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Southern Historical Society Papers, Volume 35. (ed. Reverend J. William Jones), chapter 1.53 (search)
njamin, Attorney-General, who had, while an attorney in New Orleans, been a legal adviser of Colonel Gibbes. The latter ran the blockade out of Charleston the first week in November (parenthetically, Colonel Gibbes remarked that blockade running was far from an impossibility. John Frazier & Co. were famous blockade runners, and made 60 trips before a single vessel was attacked. However, pilots were paid fabulous prices, and a captain received $5,000 in gold for each trip). Arrived at Nassau, Colonel Gibbes spent a month waiting to get over to Liverpool. When he arrived at the latter place, he conferred with James Spence, an Englishman, financial agent of the Confederacy. For several weeks they worked hard and without success in the endeavor to dispose of the bonds at a fair figure. Colonel Gibbes carried over with him $15,000,000 of these bonds. These bonds proposed that the amount on the face be paid to the holder, in specie or in cotton at 10 cents a pound within six mont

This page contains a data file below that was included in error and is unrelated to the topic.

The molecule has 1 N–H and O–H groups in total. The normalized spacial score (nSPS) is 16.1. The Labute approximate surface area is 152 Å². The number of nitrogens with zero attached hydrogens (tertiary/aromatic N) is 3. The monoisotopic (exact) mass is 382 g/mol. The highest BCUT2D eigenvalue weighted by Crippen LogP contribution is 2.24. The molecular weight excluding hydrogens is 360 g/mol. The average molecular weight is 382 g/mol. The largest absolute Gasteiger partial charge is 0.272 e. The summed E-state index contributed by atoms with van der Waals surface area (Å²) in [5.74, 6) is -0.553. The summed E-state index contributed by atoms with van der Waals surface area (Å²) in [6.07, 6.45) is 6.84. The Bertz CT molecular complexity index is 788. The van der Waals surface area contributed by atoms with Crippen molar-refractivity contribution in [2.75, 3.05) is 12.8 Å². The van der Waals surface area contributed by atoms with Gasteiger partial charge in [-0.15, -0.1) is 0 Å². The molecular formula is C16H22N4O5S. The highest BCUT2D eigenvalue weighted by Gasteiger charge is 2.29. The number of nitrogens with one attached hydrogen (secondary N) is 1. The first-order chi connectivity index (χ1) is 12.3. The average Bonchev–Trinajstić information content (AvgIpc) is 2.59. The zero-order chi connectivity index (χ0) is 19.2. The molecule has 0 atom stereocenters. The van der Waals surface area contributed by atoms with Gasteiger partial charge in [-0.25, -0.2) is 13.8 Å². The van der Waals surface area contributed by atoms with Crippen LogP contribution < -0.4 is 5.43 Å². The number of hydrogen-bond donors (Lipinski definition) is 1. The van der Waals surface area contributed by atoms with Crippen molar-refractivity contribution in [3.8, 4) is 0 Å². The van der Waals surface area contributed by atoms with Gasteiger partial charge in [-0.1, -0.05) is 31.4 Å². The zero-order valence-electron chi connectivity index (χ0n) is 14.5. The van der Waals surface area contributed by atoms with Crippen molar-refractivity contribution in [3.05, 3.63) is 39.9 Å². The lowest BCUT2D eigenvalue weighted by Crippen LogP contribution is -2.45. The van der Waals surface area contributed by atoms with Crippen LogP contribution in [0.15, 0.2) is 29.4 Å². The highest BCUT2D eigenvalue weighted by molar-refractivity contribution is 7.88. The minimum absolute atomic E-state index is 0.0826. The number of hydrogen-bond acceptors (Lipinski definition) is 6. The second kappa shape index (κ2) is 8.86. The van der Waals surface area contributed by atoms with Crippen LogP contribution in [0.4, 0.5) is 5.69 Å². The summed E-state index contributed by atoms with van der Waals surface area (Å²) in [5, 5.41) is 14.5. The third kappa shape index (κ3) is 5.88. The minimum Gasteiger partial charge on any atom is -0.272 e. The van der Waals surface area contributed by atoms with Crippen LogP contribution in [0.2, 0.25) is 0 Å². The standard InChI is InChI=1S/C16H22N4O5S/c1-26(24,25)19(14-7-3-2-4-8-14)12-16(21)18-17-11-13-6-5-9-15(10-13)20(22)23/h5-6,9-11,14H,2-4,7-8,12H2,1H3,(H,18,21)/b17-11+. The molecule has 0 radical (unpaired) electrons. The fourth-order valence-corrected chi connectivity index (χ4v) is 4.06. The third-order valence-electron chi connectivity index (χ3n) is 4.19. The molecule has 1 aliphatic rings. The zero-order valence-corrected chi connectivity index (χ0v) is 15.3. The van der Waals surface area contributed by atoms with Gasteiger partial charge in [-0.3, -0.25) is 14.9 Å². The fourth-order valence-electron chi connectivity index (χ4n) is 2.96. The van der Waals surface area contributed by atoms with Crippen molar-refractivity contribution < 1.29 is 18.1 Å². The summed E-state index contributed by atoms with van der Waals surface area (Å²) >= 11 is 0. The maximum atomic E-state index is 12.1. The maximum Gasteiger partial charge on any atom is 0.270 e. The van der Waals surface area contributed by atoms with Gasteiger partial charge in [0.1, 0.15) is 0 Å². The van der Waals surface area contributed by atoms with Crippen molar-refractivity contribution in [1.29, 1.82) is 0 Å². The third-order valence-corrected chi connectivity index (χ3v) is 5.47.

Southern Historical Society Papers, Volume 35. (ed. Reverend J. William Jones), The cruise of the Shenandoah. (search)
that the surrender would only cause the prosecution of the war with renewed vigor. We felt that the South had sustained great reverses, but at no time did we feel a more imperative duty to prosecute our work with vigor. Between June 2 and June 28, inclusive, we captured twenty-four whaling vessels, viz.: William Thompson, Euphrates, Milo, Sophia Thornton, Jireh Swift, Susan Abigail, General Williams, Nimrod, Nye, Catherine, General Pike, Gipsey, Isabella, Waverley, Hillman, James Murray, Nassau, Brunswick, Howland, Martha, Congress, Nile, Favorite and Covington, of which three, viz.: Milo, James Murray and Nile, were bonded and the others burned, and all prisoners put on board the bonded vessels, with ample provisions taken from the vessels destroyed for their support. Eleven of the enumerated vessels were captured on June 28. These were our last prizes. Some of the prisoners expressed their opinion, on the strength of the papers brought by the Susan Abigail, of General Lee's su